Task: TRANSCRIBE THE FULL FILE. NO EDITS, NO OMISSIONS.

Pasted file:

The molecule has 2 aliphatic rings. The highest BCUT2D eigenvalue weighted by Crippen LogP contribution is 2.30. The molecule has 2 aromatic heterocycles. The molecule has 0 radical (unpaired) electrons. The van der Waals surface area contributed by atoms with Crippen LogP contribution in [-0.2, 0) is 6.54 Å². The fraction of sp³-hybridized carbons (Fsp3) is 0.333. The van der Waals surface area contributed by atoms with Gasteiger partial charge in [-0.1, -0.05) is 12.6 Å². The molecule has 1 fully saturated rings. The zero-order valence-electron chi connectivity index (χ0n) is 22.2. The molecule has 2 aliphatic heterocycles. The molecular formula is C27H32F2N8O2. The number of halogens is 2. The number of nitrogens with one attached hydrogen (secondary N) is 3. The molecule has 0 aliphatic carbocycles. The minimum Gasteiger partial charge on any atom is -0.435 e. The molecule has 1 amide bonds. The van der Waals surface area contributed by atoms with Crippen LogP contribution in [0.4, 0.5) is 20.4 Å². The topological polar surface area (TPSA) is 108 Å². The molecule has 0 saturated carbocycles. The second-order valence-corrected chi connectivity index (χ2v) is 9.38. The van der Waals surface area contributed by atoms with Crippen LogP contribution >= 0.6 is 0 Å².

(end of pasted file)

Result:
The molecule has 2 aliphatic rings. The highest BCUT2D eigenvalue weighted by Crippen LogP contribution is 2.30. The molecule has 2 aromatic heterocycles. The molecule has 0 radical (unpaired) electrons. The van der Waals surface area contributed by atoms with Crippen LogP contribution in [-0.2, 0) is 6.54 Å². The fraction of sp³-hybridized carbons (Fsp3) is 0.333. The van der Waals surface area contributed by atoms with Gasteiger partial charge in [-0.1, -0.05) is 12.6 Å². The molecule has 1 fully saturated rings. The zero-order valence-electron chi connectivity index (χ0n) is 22.2. The molecule has 2 aliphatic heterocycles. The molecular formula is C27H32F2N8O2. The number of halogens is 2. The number of nitrogens with one attached hydrogen (secondary N) is 3. The molecule has 0 aliphatic carbocycles. The minimum Gasteiger partial charge on any atom is -0.435 e. The molecule has 1 amide bonds. The van der Waals surface area contributed by atoms with Crippen LogP contribution in [0.4, 0.5) is 20.4 Å². The topological polar surface area (TPSA) is 108 Å². The molecule has 0 saturated carbocycles. The second-order valence-corrected chi connectivity index (χ2v) is 9.38. The van der Waals surface area contributed by atoms with Crippen LogP contribution >= 0.6 is 0 Å².